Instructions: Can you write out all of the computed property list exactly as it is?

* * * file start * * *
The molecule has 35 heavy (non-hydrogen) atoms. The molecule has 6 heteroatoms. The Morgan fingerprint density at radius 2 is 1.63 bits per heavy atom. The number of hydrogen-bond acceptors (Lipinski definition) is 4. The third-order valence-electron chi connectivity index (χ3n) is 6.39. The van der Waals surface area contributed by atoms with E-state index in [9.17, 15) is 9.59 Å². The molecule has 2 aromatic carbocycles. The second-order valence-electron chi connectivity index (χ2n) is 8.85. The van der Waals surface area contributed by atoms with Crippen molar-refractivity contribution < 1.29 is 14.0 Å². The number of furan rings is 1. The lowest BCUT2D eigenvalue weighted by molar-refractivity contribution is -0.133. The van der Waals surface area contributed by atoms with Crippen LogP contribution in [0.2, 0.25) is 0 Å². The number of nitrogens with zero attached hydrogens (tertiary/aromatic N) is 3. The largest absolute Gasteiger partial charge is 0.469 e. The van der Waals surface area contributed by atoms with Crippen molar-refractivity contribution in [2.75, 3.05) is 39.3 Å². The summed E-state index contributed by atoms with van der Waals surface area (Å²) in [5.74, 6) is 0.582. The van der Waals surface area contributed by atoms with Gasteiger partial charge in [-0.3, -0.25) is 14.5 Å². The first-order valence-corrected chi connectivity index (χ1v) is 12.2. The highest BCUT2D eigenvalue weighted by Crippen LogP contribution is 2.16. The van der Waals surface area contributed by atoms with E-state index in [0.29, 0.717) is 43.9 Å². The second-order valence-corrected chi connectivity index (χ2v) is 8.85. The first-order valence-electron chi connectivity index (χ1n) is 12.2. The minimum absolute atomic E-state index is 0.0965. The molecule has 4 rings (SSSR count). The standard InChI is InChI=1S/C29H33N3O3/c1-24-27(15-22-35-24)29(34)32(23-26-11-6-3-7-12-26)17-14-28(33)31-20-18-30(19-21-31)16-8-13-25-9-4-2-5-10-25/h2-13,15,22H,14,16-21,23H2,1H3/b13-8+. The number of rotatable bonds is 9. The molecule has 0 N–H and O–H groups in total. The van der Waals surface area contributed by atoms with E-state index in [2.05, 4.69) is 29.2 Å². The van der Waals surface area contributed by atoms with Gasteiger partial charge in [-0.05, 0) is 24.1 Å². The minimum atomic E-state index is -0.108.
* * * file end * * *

The molecule has 35 heavy (non-hydrogen) atoms. The molecule has 6 heteroatoms. The Morgan fingerprint density at radius 2 is 1.63 bits per heavy atom. The number of hydrogen-bond acceptors (Lipinski definition) is 4. The third-order valence-electron chi connectivity index (χ3n) is 6.39. The van der Waals surface area contributed by atoms with E-state index in [9.17, 15) is 9.59 Å². The molecule has 2 aromatic carbocycles. The second-order valence-electron chi connectivity index (χ2n) is 8.85. The van der Waals surface area contributed by atoms with Crippen molar-refractivity contribution < 1.29 is 14.0 Å². The number of furan rings is 1. The lowest BCUT2D eigenvalue weighted by molar-refractivity contribution is -0.133. The van der Waals surface area contributed by atoms with Crippen LogP contribution in [0.2, 0.25) is 0 Å². The number of nitrogens with zero attached hydrogens (tertiary/aromatic N) is 3. The largest absolute Gasteiger partial charge is 0.469 e. The van der Waals surface area contributed by atoms with Crippen molar-refractivity contribution in [2.75, 3.05) is 39.3 Å². The summed E-state index contributed by atoms with van der Waals surface area (Å²) in [5.74, 6) is 0.582. The van der Waals surface area contributed by atoms with Gasteiger partial charge in [-0.3, -0.25) is 14.5 Å². The first-order valence-corrected chi connectivity index (χ1v) is 12.2. The highest BCUT2D eigenvalue weighted by Crippen LogP contribution is 2.16. The van der Waals surface area contributed by atoms with E-state index in [0.29, 0.717) is 43.9 Å². The second-order valence-corrected chi connectivity index (χ2v) is 8.85. The first-order valence-electron chi connectivity index (χ1n) is 12.2. The minimum absolute atomic E-state index is 0.0965. The molecule has 4 rings (SSSR count). The standard InChI is InChI=1S/C29H33N3O3/c1-24-27(15-22-35-24)29(34)32(23-26-11-6-3-7-12-26)17-14-28(33)31-20-18-30(19-21-31)16-8-13-25-9-4-2-5-10-25/h2-13,15,22H,14,16-21,23H2,1H3/b13-8+. The number of rotatable bonds is 9. The molecule has 0 N–H and O–H groups in total. The van der Waals surface area contributed by atoms with E-state index in [2.05, 4.69) is 29.2 Å². The van der Waals surface area contributed by atoms with Gasteiger partial charge in [-0.05, 0) is 24.1 Å². The minimum atomic E-state index is -0.108.